I am, most sincerely, yours,
Stockbridge Indian speech
This speech was given to the Massachusetts congress by a member of the Stockbridge tribe in Western Massachusetts in 1775.

“Brothers! You remember, when you first came over the great waters, I was great and you were little-very small. I then took you in for a friend, and kept you under my arms, so that no one might injure you. Since that time we have ever been true friends; there has never been any quarrel between us. But now our conditions are changed. You are become great and tall. You reach to the clouds. You are seen all around the world. I am become small-very little. I am not so high as your knee. Now you take care of me; and I look to you for protection. Brothers! I am sorry to hear of this great quarrel between you and old England. It appears that blood must soon be shed to end this quarrel. We never till this day understood the foundation of this quarrel between you and the country you came from. Brothers! Whenever I see your blood running, you will soon find me about to revenge my brothers’ blood. Although I am low and very small, I will grip hold of your enemy’s heel, that he cannot run so fast, and so light, as if he had nothing at his heels. Brothers! You know I am not so wise as you are; therefore I ask your advice in what I am now going to say. I have been thinking, before you come to action, to take a run to the westward and feel the mind of my Indian brethren, the Six Nations, and know how they stand-whether they are on your side or for your enemies. If I find they are against you, I will try to turn their minds. I think they will listen to me, for they have always looked this way for advice, concerning all important news that comes from the rising sun. If they hearken to me, you will not be afraid of any danger from behind you. However their minds are affected, you shall soon know by me. I think I can do you more service in this way than by marching off immediately to Boston and staying there. It may be a great while before blood runs. Now, as I said, you are wiser than I; I leave this for your consideration, whether I come down immediately or wait till I hear some blood is spilled.
Brothers! I would not have you think by this that we are falling back from our engagements. We are ready to do anything for your relief, and should be guided by your counsel. Brothers! One thing I ask you, if you send for me to fight; that you will let me fight in my own way. I am not used to fight English fashion; therefore you must not expect I can train like your men. Only point out to me where your enemies keep, and that is all I shall want to know.”
Source: George Mason’s letter to Richard Henry Lee

December 6, 1770“We have always acknowledged we are always ready to recognize the sovereignty of Great Britain but we will not submit to have our own money taken out of our pockets without our consent; because if any man or any set of men take from us without our consent or that of our representatives one shilling in the pound we have not security for the remaining nineteen. We owe to our Mother-Country the duty of subjects but will not pay her the submission of slaves.”George Mason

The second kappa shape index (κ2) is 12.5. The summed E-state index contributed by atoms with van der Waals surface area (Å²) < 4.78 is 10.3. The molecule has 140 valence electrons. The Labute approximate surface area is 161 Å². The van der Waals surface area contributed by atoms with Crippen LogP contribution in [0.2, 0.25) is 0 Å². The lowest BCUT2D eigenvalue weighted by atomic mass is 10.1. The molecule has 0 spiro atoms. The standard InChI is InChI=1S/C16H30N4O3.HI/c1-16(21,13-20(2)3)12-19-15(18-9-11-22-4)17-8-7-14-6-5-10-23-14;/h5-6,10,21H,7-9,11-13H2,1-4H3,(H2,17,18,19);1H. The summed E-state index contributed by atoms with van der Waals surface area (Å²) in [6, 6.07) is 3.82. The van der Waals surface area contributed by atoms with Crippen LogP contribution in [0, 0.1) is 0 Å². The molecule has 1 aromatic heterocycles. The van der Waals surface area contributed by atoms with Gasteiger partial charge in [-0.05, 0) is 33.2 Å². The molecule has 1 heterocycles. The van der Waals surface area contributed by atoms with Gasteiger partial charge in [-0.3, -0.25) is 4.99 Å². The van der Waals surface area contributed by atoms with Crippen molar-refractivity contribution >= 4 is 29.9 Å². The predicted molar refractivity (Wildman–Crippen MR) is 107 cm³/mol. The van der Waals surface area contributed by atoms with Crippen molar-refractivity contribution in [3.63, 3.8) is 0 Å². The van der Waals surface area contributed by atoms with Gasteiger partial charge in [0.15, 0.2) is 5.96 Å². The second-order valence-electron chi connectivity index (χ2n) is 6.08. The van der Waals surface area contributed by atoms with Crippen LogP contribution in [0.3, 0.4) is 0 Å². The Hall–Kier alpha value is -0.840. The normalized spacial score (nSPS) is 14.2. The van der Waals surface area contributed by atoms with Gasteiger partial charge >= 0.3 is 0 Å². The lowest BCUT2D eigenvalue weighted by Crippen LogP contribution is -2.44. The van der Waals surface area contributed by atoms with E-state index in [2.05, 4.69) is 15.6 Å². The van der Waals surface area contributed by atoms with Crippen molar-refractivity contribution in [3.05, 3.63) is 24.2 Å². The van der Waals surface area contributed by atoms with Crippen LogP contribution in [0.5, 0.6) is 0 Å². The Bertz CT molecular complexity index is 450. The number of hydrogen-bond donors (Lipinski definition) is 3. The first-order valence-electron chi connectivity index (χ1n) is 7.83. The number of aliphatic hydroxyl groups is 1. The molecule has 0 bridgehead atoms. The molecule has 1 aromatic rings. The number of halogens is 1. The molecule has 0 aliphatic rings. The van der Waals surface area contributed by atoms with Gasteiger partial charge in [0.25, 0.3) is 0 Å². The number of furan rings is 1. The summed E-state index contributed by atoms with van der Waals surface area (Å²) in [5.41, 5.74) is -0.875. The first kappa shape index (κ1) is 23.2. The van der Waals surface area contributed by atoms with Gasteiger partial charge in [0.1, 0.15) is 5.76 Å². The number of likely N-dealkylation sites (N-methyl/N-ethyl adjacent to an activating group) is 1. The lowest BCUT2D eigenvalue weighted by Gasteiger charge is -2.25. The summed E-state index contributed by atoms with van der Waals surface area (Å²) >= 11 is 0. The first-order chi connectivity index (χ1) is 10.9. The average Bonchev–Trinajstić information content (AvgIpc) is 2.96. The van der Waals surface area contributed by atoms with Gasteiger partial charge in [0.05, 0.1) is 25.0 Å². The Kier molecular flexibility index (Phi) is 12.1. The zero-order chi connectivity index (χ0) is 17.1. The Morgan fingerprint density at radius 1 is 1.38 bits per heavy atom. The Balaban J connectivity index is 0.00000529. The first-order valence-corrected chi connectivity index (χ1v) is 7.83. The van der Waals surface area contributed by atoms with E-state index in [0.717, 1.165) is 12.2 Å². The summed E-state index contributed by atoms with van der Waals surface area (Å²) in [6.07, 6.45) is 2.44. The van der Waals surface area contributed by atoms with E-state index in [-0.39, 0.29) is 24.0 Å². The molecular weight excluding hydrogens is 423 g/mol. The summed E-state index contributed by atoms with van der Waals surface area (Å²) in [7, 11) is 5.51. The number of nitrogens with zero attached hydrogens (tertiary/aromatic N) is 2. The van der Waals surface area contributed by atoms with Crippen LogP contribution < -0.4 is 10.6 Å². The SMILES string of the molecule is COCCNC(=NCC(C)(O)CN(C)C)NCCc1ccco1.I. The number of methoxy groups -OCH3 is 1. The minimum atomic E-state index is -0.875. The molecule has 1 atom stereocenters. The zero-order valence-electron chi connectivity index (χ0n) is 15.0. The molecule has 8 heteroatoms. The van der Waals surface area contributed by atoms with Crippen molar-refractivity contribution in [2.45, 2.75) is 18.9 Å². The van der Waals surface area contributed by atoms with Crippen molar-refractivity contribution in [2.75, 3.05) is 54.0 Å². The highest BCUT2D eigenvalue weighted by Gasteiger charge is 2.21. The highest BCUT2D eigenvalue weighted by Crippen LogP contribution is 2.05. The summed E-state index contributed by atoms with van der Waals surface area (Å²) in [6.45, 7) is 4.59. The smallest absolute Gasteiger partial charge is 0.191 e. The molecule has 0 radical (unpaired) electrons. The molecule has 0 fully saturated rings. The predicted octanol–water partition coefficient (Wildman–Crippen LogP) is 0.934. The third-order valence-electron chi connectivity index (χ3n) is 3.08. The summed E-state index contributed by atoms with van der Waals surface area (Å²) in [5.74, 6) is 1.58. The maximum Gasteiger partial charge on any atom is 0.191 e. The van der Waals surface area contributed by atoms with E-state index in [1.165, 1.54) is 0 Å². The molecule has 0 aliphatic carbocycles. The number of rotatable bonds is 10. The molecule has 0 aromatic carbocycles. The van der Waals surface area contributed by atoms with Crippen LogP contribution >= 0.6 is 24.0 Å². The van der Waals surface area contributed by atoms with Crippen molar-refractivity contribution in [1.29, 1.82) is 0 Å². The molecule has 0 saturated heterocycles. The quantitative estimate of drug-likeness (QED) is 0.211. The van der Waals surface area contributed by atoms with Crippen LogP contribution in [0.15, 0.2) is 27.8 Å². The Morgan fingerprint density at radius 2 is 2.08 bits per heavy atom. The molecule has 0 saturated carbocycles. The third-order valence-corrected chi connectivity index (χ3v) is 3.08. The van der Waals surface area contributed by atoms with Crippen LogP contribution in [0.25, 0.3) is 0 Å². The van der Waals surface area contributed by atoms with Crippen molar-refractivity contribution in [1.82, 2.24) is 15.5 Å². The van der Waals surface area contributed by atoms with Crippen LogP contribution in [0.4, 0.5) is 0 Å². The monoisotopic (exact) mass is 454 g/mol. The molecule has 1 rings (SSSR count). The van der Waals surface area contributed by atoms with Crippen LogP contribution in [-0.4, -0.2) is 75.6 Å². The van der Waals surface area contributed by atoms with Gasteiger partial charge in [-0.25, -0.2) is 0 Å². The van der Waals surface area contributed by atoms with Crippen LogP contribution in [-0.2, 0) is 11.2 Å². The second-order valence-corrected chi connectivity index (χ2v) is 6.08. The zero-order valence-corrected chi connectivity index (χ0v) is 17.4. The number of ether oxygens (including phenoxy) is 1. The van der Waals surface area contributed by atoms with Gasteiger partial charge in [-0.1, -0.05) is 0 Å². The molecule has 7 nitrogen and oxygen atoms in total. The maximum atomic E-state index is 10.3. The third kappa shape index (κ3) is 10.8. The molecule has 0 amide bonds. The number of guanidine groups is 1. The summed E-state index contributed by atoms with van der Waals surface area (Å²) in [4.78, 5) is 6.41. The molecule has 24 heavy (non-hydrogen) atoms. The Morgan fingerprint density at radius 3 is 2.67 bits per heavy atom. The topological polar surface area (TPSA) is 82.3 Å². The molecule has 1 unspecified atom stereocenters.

King George III August 23, 1775

“Whereas many of our subjects in divers parts of our Colonies and Plantations in North America, misled by dangerous and ill designing men, and forgetting the allegiance which they owe to the power that has protected and supported them; after various disorderly acts committed in disturbance of the publick peace, to the obstruction of lawful commerce, and to the oppression of our loyal subjects carrying on the same; have at length proceeded to open and avowed rebellion, by arraying themselves in a hostile manner, to withstand the execution of the law, and traitorously preparing, ordering and levying war against us...

... “we have thought fit, by and with the advice of our Privy Council, to issue our Royal Proclamation, hereby declaring, that not only all our Officers, civil and military, are obliged to exert their utmost endeavours to suppress such rebellion, and to bring the traitors to justice, but that all our subjects of this Realm, and the dominions thereunto belonging, are bound by law to be aiding and assisting in the suppression of such rebellion, and to disclose and make known all traitorous conspiracies and attempts against us, our crown and dignity; and we do accordingly strictly charge and command all our Officers, as well civil as military, and all others our obedient and loyal subjects, to use their utmost endeavours to withstand and suppress such rebellion, and to disclose and make known all treasons and traitorous conspiracies which they shall know to be against us, our crown and dignity...”
The Alien and Sedition Acts (1798)
An Act Concerning Aliens (excerpt)